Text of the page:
There are many night markets in Taiwan but since I live in the Taipei city area I was only able to visit the 5 major ones. First night market I visited when I came back was Shida Night Market (師大路夜市). It is located near the GongGuan so I am combining the two. This is a very populated night market by local and international students since it is by National Taiwan Normal University. From elegant restaurants, boutiques, or street side vendors, this market has it all! Even though it is not as large as the Shilin Night Market it has a different variety of foods.
It’s a great place to shop if you’ve recently moved to the area and need small, basic appliances, dishes, writing and postal supplies, and other practical things for your new apartment. Also since it’s located near the university, there is several bookstores and stores to buy school supplies.
Shida Night Market is like a maze. There’s so many streets that led to alleys that branch off to little alleys. And it’s always bustling with people. Generally students since the National Taiwan Normal University (NTU) is in walking distance. On my third trip here I went with Jeff Fang to visit NTU because it was the university that my Dad went to. I chose to do my internship this summer at a private medical university (Taipei Medical University) instead of NTU and let’s just say he wasn’t the happiest.
If you’re standing in line and your street vendor suddenly packs up and pushes her cart into a back alley, it’s nothing personal. She just got word that the police are coming. Some vendors operate illegally, and an informal, yet effective, network of runners warns them of surprise police inspections. This is a bewildering treat for a clueless foreigner. In your ensuing footrace with all the other customers, remember to keep sight of the cart as well as trying to keep your place in line.
Shida Night Market 師大路夜市.
Pick and choose what you want and they’ll bag it up for you.
There is everything from different meats, tofu, fish, and vegetables.
Fresh made bread.
Look how long that line is!
Freshly squeezed lemonade.
In every night market you can at least two or three of these lemonade stands. It’s freshly squeezed and iced. They even hand out samples if you don’t believe it.
For some reason, only cute girls sell from these stands. Interesting marketing strategy eh?
Easily mistake taken for Tempura but this is boiled, not fried. Tampura is fish meat paste mixed with starch. It comes in long shapes, round shapes and flat shapes. They stick them on skewers and you can pick and choose which ones you want. Usually served with a thick peanut sauce.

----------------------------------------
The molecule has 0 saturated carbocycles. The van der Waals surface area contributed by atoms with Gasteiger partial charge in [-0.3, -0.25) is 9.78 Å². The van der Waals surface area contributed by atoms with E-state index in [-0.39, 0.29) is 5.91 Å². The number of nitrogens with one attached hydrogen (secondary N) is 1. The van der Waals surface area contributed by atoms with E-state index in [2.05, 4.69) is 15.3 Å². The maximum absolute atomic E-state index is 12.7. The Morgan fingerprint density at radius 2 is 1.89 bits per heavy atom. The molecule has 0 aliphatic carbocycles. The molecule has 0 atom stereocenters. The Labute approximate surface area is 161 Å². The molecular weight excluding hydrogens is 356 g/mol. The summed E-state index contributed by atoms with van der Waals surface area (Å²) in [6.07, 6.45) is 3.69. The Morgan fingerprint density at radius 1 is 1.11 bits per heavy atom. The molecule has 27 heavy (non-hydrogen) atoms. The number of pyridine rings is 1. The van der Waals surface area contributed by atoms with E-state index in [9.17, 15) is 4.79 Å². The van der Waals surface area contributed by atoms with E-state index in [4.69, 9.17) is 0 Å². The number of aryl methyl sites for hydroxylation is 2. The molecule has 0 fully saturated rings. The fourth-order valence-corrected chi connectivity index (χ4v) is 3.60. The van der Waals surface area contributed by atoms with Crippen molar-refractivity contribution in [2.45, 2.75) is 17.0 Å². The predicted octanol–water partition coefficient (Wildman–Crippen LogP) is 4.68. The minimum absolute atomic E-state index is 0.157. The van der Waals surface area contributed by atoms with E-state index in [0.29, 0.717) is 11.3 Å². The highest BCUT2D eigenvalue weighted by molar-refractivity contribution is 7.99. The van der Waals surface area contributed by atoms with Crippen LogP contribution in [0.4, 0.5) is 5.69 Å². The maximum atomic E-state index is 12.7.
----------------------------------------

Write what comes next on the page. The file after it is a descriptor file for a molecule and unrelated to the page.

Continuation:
A type of Japanese confection that consists of two small pancake-like patties made from castella with a sweet red bean paste filling. Castella is a type of sponge cake. In Taiwan they pipe the castella in round iron cast pans and then pipe in the red bean filling.
You can also get the dorayaki with cream.
Doremon would have approved!
Mantou is a steamed bun that is made with milled wheat flour, water and leavening agents. There is a popular bake shop called Hei Tang Mantou along one of the streets at ShiDa night market.
Mantou flavors include the original, wheat, brown sugar, and onion. My favorite is the brown sugar which is impossible to find in the States. Or at least in Texas.
Fresh BBQ meat.
生煎包 Shengjian Bao.
Hand made right in front of you, pan fried right in front of you, can it get any better than that? This place is super popular. So come right up, take a number and get in line.
Chinese egg noodles that are made from wheat flour. The texture is slightly chewy and soggy which is created by the use of soda water when making the dough. When it’s consumed on birthday, it’s refered to as Longevity noodles.
A hip, and modern frozen yogurt shop serving up a frozen treat. White low back chairs line up against the bar style tables with club inspired lights and flooring. We got the Toyko Reverie, which is frozen green tea yogurt, mochi, and aloe. I wasn’t a fan of the aloe but Jeff didn’t seem to mind it. Costing only $65NT, other frozen yogurt flavors include Mango, Chocolate, Berry, Lychee and the new Acai Berry.
Comes in a paper cup and a plastic green spork. I hear it resembles the spoons from Yogurtland.
The best bubble tea.
The one place Jeff said that I must try. Bubble tea shops are scattered throughout Taiwan but the quality of each one varies and this bubble tea place is the best. The bubbles are made with the traditional tapioca flour but cooked with brown sugar. Traditional pearls are slightly sweet but these pearls are bursting with sweetness. And instead of the traditional bubble tea drink that comes with milk tea or green tea, this place serves it up with milk.
Don’t let the first sip of milk juke you out. Once you bite into a pearl, you will experience a brown-sugary-sweet-goodness.
Location: MRT Station Taipower Building, Exit 4 or 5